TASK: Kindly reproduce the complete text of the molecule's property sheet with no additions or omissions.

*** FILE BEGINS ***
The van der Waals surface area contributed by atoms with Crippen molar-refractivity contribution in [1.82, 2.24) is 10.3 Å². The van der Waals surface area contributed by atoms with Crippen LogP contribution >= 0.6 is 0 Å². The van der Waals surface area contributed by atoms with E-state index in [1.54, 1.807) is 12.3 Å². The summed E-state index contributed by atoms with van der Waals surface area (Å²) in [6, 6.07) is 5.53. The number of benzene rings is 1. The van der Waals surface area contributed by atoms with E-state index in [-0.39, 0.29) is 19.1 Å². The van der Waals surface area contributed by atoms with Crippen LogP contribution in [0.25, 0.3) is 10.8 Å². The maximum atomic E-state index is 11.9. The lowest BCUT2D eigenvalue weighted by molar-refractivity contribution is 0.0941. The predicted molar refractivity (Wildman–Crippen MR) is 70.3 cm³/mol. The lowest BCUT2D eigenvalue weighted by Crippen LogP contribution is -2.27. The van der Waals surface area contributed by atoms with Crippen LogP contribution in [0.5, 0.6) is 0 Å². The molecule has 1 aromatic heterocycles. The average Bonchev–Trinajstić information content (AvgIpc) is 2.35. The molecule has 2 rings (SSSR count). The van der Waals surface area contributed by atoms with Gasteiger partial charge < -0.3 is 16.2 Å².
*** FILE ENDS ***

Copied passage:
The van der Waals surface area contributed by atoms with Crippen molar-refractivity contribution in [1.82, 2.24) is 10.3 Å². The van der Waals surface area contributed by atoms with Crippen LogP contribution >= 0.6 is 0 Å². The van der Waals surface area contributed by atoms with E-state index in [1.54, 1.807) is 12.3 Å². The summed E-state index contributed by atoms with van der Waals surface area (Å²) in [6, 6.07) is 5.53. The number of benzene rings is 1. The van der Waals surface area contributed by atoms with E-state index in [-0.39, 0.29) is 19.1 Å². The van der Waals surface area contributed by atoms with Crippen LogP contribution in [0.25, 0.3) is 10.8 Å². The maximum atomic E-state index is 11.9. The lowest BCUT2D eigenvalue weighted by molar-refractivity contribution is 0.0941. The predicted molar refractivity (Wildman–Crippen MR) is 70.3 cm³/mol. The lowest BCUT2D eigenvalue weighted by Crippen LogP contribution is -2.27. The van der Waals surface area contributed by atoms with Crippen LogP contribution in [0.5, 0.6) is 0 Å². The molecule has 1 aromatic heterocycles. The average Bonchev–Trinajstić information content (AvgIpc) is 2.35. The molecule has 2 rings (SSSR count). The van der Waals surface area contributed by atoms with Gasteiger partial charge < -0.3 is 16.2 Å².